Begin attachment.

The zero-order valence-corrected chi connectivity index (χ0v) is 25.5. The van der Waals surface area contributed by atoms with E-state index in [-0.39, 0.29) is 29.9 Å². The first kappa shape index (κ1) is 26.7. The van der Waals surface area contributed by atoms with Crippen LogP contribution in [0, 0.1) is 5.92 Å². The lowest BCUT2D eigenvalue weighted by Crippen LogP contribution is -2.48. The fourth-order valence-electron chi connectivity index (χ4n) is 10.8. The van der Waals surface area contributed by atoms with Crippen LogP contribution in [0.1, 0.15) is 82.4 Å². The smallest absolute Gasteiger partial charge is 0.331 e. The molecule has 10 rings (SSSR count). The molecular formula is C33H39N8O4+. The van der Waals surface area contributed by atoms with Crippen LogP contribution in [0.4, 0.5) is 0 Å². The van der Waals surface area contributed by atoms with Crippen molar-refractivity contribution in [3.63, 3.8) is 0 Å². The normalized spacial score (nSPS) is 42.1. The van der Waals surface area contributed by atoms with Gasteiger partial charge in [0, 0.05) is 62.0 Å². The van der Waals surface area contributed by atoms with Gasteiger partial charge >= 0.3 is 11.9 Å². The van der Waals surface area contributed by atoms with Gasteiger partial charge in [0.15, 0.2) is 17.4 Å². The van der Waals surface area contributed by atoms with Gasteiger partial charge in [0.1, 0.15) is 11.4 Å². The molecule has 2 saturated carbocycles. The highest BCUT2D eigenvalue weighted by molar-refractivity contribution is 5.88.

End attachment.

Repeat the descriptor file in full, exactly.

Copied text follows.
The zero-order valence-corrected chi connectivity index (χ0v) is 25.5. The van der Waals surface area contributed by atoms with E-state index in [-0.39, 0.29) is 29.9 Å². The first kappa shape index (κ1) is 26.7. The van der Waals surface area contributed by atoms with Crippen LogP contribution in [0, 0.1) is 5.92 Å². The lowest BCUT2D eigenvalue weighted by Crippen LogP contribution is -2.48. The fourth-order valence-electron chi connectivity index (χ4n) is 10.8. The van der Waals surface area contributed by atoms with Crippen LogP contribution in [0.1, 0.15) is 82.4 Å². The smallest absolute Gasteiger partial charge is 0.331 e. The molecule has 10 rings (SSSR count). The molecular formula is C33H39N8O4+. The van der Waals surface area contributed by atoms with Crippen LogP contribution in [0.4, 0.5) is 0 Å². The van der Waals surface area contributed by atoms with Crippen molar-refractivity contribution in [3.63, 3.8) is 0 Å². The normalized spacial score (nSPS) is 42.1. The van der Waals surface area contributed by atoms with Gasteiger partial charge in [0, 0.05) is 62.0 Å². The van der Waals surface area contributed by atoms with Gasteiger partial charge >= 0.3 is 11.9 Å². The van der Waals surface area contributed by atoms with Gasteiger partial charge in [0.15, 0.2) is 17.4 Å². The van der Waals surface area contributed by atoms with Gasteiger partial charge in [0.1, 0.15) is 11.4 Å². The molecule has 2 saturated carbocycles. The highest BCUT2D eigenvalue weighted by molar-refractivity contribution is 5.88.